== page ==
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Income Inequality and Growth Volatility

  • László Kónya

    ()

    (School of Economics, La Trobe University)

  • Chris Mouratidis

    (Victorian Department of Treasury and Finance)

The aim of this paper is to study the potentially simultaneous relationship between income inequality and growth volatility for seventy countries between 1960 and 2002. We start with the revision of the relevant literature, with special regards to the papers that most strongly motivated our research, Iyigun and Owen (2004) and Breen and Garcia-Pealosa (2004). Then, we perform two types of analysis; a cross-sectional analysis based on country averages of all available annual observations, and a panel-data analysis with fixed effects based on 6 - year averages. The cross-sectional and panel estimation results are markedly different. In the first case, there seems to be a mutual relationship between inequality and volatility across countries, but several significant coefficients have illogical signs. In the second case, there is no evidence of simultaneity within a country; inequality seems to be influenced by volatility, but inequality does not have a direct effect on volatility. Given the limitations of the cross- sectional analysis, we believe that the simultaneous relationship found in the cross-sectional model is rather spurious than real.

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File URL: http://www.latrobe.edu.au/__data/assets/pdf_file/0005/130892/2005.01.pdf
File Function: First version, 2005.01.pdf
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Paper provided by School of Economics, La Trobe University in its series Working Papers with number 2005.01.

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Length: 26 pages
Date of creation: Sep 2005
Date of revision:
Handle: RePEc:trb:wpaper:2005.01
Contact details of provider: Web page: http://www.latrobe.edu.au/economics

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  1. Garcia-Penalosa, Cecilia & Aghion, Philippe & Caroli, Eve, 1999. "Inequality and Economic Growth: The Perspective of the New Growth Theories," Economics Papers from University Paris Dauphine 123456789/10091, Paris Dauphine University.
  2. Garey Ramey & Valerie A. Ramey, 1994. "Cross-Country Evidence on the Link Between Volatility and Growth," NBER Working Papers 4959, National Bureau of Economic Research, Inc.
  3. Persson, Torsten & Tabellini, Guido, 1994. "Is Inequality Harmful for Growth?," American Economic Review, American Economic Association, vol. 84(3), pages 600-621, June.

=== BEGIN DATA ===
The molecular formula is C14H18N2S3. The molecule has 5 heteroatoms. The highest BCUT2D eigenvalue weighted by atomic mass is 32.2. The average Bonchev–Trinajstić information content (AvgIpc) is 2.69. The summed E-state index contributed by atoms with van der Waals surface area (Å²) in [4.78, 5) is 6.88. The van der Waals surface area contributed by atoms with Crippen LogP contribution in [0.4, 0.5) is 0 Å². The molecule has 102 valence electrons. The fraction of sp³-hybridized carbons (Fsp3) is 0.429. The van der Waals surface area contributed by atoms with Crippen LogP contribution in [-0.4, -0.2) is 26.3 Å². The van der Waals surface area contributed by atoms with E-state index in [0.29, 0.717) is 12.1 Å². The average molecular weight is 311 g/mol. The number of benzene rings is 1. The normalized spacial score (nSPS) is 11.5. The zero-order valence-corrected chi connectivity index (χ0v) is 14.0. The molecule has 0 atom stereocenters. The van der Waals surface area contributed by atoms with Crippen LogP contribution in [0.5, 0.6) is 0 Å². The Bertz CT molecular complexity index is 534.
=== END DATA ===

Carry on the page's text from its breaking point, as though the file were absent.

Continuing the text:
4. Barro, Robert J, 2000. " Inequality and Growth in a Panel of Countries," Journal of Economic Growth, Springer, vol. 5(1), pages 5-32, March.
  5. Alberto Alesina & Dani Rodrik, 1991. "Distributive Politics and Economic Growth," NBER Working Papers 3668, National Bureau of Economic Research, Inc.
  6. Philippe Aghion & Abhijit Banerjee & Thomas Piketty, 1999. "Dualism And Macroeconomic Volatility," The Quarterly Journal of Economics, MIT Press, vol. 114(4), pages 1359-1397, November.
  7. repec:att:wimass:9327 is not listed on IDEAS
  8. Cecilia Garcia-Penalosa & Stephen Turnovsky, 2003. "Production Risk and the Functional Distribution of Income in a Developing Economy: Tradeoffs and Policy Responses," Working Papers UWEC-2002-07-P, University of Washington, Department of Economics, revised Oct 2003.
  9. Davidson, Russell & MacKinnon, James G., 1989. "Testing for Consistency using Artificial Regressions," Econometric Theory, Cambridge University Press, vol. 5(03), pages 363-384, December.
  10. Stephen Zeldes, . "Consumption and Liquidity Constraints: An Empirical Investigation," Rodney L. White Center for Financial Research Working Papers 24-85, Wharton School Rodney L. White Center for Financial Research.
  11. Galor, Oded & Zeira, Joseph, 1988. "Income Distribution and Macroeconomics," MPRA Paper 51644, University Library of Munich, Germany, revised 01 Sep 1989.
  12. Robert J. Barro & Jong-Wha Lee, 2000. "International Data on Educational Attainment: Updates and Implications," CID Working Papers 42, Center for International Development at Harvard University.
  13. Kristin J. Forbes, 2000. "A Reassessment of the Relationship between Inequality and Growth," American Economic Review, American Economic Association, vol. 90(4), pages 869-887, September.
  14. Bruno, Michael & Easterly, William, 1998. "Inflation crises and long-run growth," Journal of Monetary Economics, Elsevier, vol. 41(1), pages 3-26, February.
  15. Checchi, Daniele & Garcia-Penalosa, Cecilia, 2004. "Risk and the distribution of human capital," Economics Letters, Elsevier, vol. 82(1), pages 53-61, January.
  16. Perotti, Roberto & Alesina, Alberto, 1996. "Income Distribution, Political Instability, and Investment," Scholarly Articles 4553018, Harvard University Department of Economics.
  17. Alberto Alesina & Roberto Perotti, 1993. "Income Distribution, Political Instability, and Investment," NBER Working Papers 4486, National Bureau of Economic Research, Inc.
  18. Durlauf, Steven N., 1994. "Spillovers, stratification, and inequality," European Economic Review, Elsevier, vol. 38(3-4), pages 836-845, April.
  19. Caroli, Eve & Garcia-Penalosa, Cecilia, 2002. "Risk aversion and rising wage inequality," Economics Letters, Elsevier, vol. 77(1), pages 21-26, September.
  20. Banerjee, Abhijit V & Duflo, Esther, 2003. " Inequality and Growth: What Can the Data Say?," Journal of Economic Growth, Springer, vol. 8(3), pages 267-99, September.
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